Film Review – Shirley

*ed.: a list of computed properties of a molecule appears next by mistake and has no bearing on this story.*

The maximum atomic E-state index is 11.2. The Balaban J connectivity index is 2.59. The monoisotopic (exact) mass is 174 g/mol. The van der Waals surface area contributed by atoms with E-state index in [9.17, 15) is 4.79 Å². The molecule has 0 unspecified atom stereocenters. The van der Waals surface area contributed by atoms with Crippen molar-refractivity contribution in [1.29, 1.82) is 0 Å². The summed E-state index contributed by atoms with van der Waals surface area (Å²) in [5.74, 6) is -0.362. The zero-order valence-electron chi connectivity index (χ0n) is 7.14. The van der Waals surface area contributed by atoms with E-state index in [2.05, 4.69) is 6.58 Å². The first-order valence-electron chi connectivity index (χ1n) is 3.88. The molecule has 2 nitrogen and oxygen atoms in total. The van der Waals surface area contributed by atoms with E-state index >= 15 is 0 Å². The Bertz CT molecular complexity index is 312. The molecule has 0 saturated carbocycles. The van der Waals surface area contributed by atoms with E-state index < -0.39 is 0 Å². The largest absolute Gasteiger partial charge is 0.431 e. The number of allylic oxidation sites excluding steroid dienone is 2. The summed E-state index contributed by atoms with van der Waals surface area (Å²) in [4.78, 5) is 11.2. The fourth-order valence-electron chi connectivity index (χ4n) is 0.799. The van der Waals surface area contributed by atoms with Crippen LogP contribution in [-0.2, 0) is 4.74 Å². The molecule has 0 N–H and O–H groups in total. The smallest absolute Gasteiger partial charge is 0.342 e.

Fantasy Island didn’t work out as a scary movie, so now it’s time to try Married with Children – except with a tweedy atmosphere that lends a literary twist. That’s how we get Elisabeth Moss as acclaimed horror writer Shirley Jackson, who we meet while she’s exchanging barbed witticisms with her lecherous professor husband. Those are real characters, of course. The impressionable new newlyweds are a fictional creation, with aspiring professor Fred and his young wife Rose duped into moving in with the couple because Stanley wants a housekeeper to help out his lazy wife who doesn’t get out of bed. Moss does a painfully fine job of transforming herself into the dowdy author, who was probably a truly miserable person in her private life. Shirley still had to be more interesting than the woman scripted here as a neurotic New Ager who should be writing in the Erotic Werewolf genre. The screenplay also doesn’t know what to do with its titular figure once the high concept is established. The story has droned on for 40 minutes before Rose starts to help Shirley work on a book based on the mystery of a missing college student. (The novel would become 1951’s Hangsaman.) That attempt at a plot is then abandoned for a long stretch of drama covering politics in academia, plus nonsensical scenes that play like amateur lesbian erotica made for YouTube instead of Pornhub. The final spooky message seems to be that feminism is a transmittable virus that can quickly turn a sexually liberated young woman into a bitter old hag. That’s not what viewers might expect from something produced, directed and written by women – with Susan Scarf Merrell adapting her own novel. You’d expect that from a film produced by NO MA’AM Studios, though.